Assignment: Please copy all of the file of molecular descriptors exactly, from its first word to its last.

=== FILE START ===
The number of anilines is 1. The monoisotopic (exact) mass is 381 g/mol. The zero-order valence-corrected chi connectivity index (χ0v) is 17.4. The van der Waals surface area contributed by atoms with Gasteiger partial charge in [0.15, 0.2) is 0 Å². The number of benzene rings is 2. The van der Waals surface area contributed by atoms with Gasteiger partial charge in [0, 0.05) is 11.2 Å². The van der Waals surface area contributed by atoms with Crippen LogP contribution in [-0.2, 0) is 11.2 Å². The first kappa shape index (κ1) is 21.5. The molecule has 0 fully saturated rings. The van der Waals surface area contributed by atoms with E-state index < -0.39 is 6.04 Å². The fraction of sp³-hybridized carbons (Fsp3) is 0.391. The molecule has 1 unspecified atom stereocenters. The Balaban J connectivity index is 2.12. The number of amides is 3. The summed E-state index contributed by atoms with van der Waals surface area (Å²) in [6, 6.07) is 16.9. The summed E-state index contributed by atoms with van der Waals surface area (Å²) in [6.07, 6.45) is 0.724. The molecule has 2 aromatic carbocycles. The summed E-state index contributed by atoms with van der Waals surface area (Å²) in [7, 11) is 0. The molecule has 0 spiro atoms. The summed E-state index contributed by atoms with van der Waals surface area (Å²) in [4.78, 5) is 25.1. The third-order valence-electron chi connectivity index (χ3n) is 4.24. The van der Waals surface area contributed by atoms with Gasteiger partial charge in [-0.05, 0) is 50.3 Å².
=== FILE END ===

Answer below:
The number of anilines is 1. The monoisotopic (exact) mass is 381 g/mol. The zero-order valence-corrected chi connectivity index (χ0v) is 17.4. The van der Waals surface area contributed by atoms with Gasteiger partial charge in [0.15, 0.2) is 0 Å². The number of benzene rings is 2. The van der Waals surface area contributed by atoms with Gasteiger partial charge in [0, 0.05) is 11.2 Å². The van der Waals surface area contributed by atoms with Crippen LogP contribution in [-0.2, 0) is 11.2 Å². The first kappa shape index (κ1) is 21.5. The molecule has 0 fully saturated rings. The van der Waals surface area contributed by atoms with E-state index < -0.39 is 6.04 Å². The fraction of sp³-hybridized carbons (Fsp3) is 0.391. The molecule has 1 unspecified atom stereocenters. The Balaban J connectivity index is 2.12. The number of amides is 3. The summed E-state index contributed by atoms with van der Waals surface area (Å²) in [6, 6.07) is 16.9. The summed E-state index contributed by atoms with van der Waals surface area (Å²) in [6.07, 6.45) is 0.724. The molecule has 2 aromatic carbocycles. The summed E-state index contributed by atoms with van der Waals surface area (Å²) in [7, 11) is 0. The molecule has 0 spiro atoms. The summed E-state index contributed by atoms with van der Waals surface area (Å²) in [4.78, 5) is 25.1. The third-order valence-electron chi connectivity index (χ3n) is 4.24. The van der Waals surface area contributed by atoms with Gasteiger partial charge in [-0.05, 0) is 50.3 Å².